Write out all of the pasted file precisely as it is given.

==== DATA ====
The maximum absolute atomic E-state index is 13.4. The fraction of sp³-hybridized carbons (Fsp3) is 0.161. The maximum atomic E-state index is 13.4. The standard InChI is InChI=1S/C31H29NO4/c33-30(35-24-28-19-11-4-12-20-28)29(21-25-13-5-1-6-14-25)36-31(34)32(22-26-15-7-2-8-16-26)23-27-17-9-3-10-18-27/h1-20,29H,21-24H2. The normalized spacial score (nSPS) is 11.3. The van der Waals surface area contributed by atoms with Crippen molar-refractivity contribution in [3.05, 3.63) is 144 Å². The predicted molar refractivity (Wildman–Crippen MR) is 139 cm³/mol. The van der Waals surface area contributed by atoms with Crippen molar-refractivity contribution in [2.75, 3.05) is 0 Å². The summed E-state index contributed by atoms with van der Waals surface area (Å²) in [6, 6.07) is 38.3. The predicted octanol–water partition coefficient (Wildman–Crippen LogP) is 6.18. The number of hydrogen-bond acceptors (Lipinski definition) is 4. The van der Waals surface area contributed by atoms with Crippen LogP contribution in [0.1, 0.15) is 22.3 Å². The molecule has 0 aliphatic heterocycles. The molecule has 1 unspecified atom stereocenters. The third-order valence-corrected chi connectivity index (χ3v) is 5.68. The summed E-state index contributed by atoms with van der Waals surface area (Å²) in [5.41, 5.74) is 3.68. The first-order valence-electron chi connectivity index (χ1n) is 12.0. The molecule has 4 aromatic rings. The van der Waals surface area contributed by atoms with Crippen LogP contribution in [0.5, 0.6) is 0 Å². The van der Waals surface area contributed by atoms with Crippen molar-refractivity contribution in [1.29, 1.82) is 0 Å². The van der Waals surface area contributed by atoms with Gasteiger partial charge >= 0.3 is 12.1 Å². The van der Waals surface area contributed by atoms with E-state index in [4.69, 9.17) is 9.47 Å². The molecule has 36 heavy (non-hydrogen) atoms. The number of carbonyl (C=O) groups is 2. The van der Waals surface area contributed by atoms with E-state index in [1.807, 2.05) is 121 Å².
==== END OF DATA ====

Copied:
The maximum absolute atomic E-state index is 13.4. The fraction of sp³-hybridized carbons (Fsp3) is 0.161. The maximum atomic E-state index is 13.4. The standard InChI is InChI=1S/C31H29NO4/c33-30(35-24-28-19-11-4-12-20-28)29(21-25-13-5-1-6-14-25)36-31(34)32(22-26-15-7-2-8-16-26)23-27-17-9-3-10-18-27/h1-20,29H,21-24H2. The normalized spacial score (nSPS) is 11.3. The van der Waals surface area contributed by atoms with Crippen molar-refractivity contribution in [3.05, 3.63) is 144 Å². The predicted molar refractivity (Wildman–Crippen MR) is 139 cm³/mol. The van der Waals surface area contributed by atoms with Crippen molar-refractivity contribution in [2.75, 3.05) is 0 Å². The summed E-state index contributed by atoms with van der Waals surface area (Å²) in [6, 6.07) is 38.3. The predicted octanol–water partition coefficient (Wildman–Crippen LogP) is 6.18. The number of hydrogen-bond acceptors (Lipinski definition) is 4. The van der Waals surface area contributed by atoms with Crippen LogP contribution in [0.1, 0.15) is 22.3 Å². The molecule has 0 aliphatic heterocycles. The molecule has 1 unspecified atom stereocenters. The third-order valence-corrected chi connectivity index (χ3v) is 5.68. The summed E-state index contributed by atoms with van der Waals surface area (Å²) in [5.41, 5.74) is 3.68. The first-order valence-electron chi connectivity index (χ1n) is 12.0. The molecule has 4 aromatic rings. The van der Waals surface area contributed by atoms with Crippen LogP contribution in [0.5, 0.6) is 0 Å². The van der Waals surface area contributed by atoms with Crippen molar-refractivity contribution in [1.29, 1.82) is 0 Å². The van der Waals surface area contributed by atoms with Gasteiger partial charge >= 0.3 is 12.1 Å². The van der Waals surface area contributed by atoms with E-state index in [4.69, 9.17) is 9.47 Å². The molecule has 36 heavy (non-hydrogen) atoms. The number of carbonyl (C=O) groups is 2. The van der Waals surface area contributed by atoms with E-state index in [1.807, 2.05) is 121 Å².